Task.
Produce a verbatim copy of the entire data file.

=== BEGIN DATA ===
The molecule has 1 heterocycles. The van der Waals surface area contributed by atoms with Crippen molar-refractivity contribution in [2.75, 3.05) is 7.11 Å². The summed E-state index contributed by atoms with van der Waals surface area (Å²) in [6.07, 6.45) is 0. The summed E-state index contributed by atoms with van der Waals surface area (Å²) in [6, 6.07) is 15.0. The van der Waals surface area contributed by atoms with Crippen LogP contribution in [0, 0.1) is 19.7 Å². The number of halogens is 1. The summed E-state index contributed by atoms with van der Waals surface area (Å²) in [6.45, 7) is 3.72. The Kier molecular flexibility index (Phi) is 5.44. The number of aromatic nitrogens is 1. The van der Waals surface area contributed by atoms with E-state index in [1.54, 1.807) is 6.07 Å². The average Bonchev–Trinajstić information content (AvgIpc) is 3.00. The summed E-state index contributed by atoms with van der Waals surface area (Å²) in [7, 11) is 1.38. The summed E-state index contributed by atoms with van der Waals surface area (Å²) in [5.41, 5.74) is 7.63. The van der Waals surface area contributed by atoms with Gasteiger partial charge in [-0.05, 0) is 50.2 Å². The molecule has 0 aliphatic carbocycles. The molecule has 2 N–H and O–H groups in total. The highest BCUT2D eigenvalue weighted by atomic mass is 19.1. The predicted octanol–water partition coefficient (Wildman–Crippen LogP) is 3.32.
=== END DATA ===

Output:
The molecule has 1 heterocycles. The van der Waals surface area contributed by atoms with Crippen molar-refractivity contribution in [2.75, 3.05) is 7.11 Å². The summed E-state index contributed by atoms with van der Waals surface area (Å²) in [6.07, 6.45) is 0. The summed E-state index contributed by atoms with van der Waals surface area (Å²) in [6, 6.07) is 15.0. The van der Waals surface area contributed by atoms with Crippen LogP contribution in [0, 0.1) is 19.7 Å². The number of halogens is 1. The summed E-state index contributed by atoms with van der Waals surface area (Å²) in [6.45, 7) is 3.72. The Kier molecular flexibility index (Phi) is 5.44. The number of aromatic nitrogens is 1. The van der Waals surface area contributed by atoms with E-state index in [1.54, 1.807) is 6.07 Å². The average Bonchev–Trinajstić information content (AvgIpc) is 3.00. The summed E-state index contributed by atoms with van der Waals surface area (Å²) in [7, 11) is 1.38. The summed E-state index contributed by atoms with van der Waals surface area (Å²) in [5.41, 5.74) is 7.63. The van der Waals surface area contributed by atoms with Gasteiger partial charge in [-0.05, 0) is 50.2 Å². The molecule has 0 aliphatic carbocycles. The molecule has 2 N–H and O–H groups in total. The highest BCUT2D eigenvalue weighted by atomic mass is 19.1. The predicted octanol–water partition coefficient (Wildman–Crippen LogP) is 3.32.